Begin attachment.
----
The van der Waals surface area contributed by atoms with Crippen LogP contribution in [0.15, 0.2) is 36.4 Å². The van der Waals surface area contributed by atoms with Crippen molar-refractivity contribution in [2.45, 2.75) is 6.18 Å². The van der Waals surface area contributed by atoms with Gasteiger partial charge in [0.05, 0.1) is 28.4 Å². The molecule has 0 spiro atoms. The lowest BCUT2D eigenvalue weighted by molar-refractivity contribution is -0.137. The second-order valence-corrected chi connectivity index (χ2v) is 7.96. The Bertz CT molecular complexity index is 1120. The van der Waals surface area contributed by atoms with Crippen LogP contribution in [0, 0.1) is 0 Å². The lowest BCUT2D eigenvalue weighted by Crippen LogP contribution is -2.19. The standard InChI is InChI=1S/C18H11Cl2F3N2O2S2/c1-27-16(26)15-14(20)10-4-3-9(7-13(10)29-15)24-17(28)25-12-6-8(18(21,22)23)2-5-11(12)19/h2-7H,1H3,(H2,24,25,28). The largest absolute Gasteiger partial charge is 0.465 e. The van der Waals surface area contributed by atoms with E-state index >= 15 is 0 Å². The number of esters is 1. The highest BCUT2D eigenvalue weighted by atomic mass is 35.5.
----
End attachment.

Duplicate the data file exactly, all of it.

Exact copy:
The van der Waals surface area contributed by atoms with Crippen LogP contribution in [0.15, 0.2) is 36.4 Å². The van der Waals surface area contributed by atoms with Crippen molar-refractivity contribution in [2.45, 2.75) is 6.18 Å². The van der Waals surface area contributed by atoms with Gasteiger partial charge in [0.05, 0.1) is 28.4 Å². The molecule has 0 spiro atoms. The lowest BCUT2D eigenvalue weighted by molar-refractivity contribution is -0.137. The second-order valence-corrected chi connectivity index (χ2v) is 7.96. The Bertz CT molecular complexity index is 1120. The van der Waals surface area contributed by atoms with Crippen LogP contribution in [0, 0.1) is 0 Å². The lowest BCUT2D eigenvalue weighted by Crippen LogP contribution is -2.19. The standard InChI is InChI=1S/C18H11Cl2F3N2O2S2/c1-27-16(26)15-14(20)10-4-3-9(7-13(10)29-15)24-17(28)25-12-6-8(18(21,22)23)2-5-11(12)19/h2-7H,1H3,(H2,24,25,28). The largest absolute Gasteiger partial charge is 0.465 e. The van der Waals surface area contributed by atoms with E-state index >= 15 is 0 Å². The number of esters is 1. The highest BCUT2D eigenvalue weighted by atomic mass is 35.5.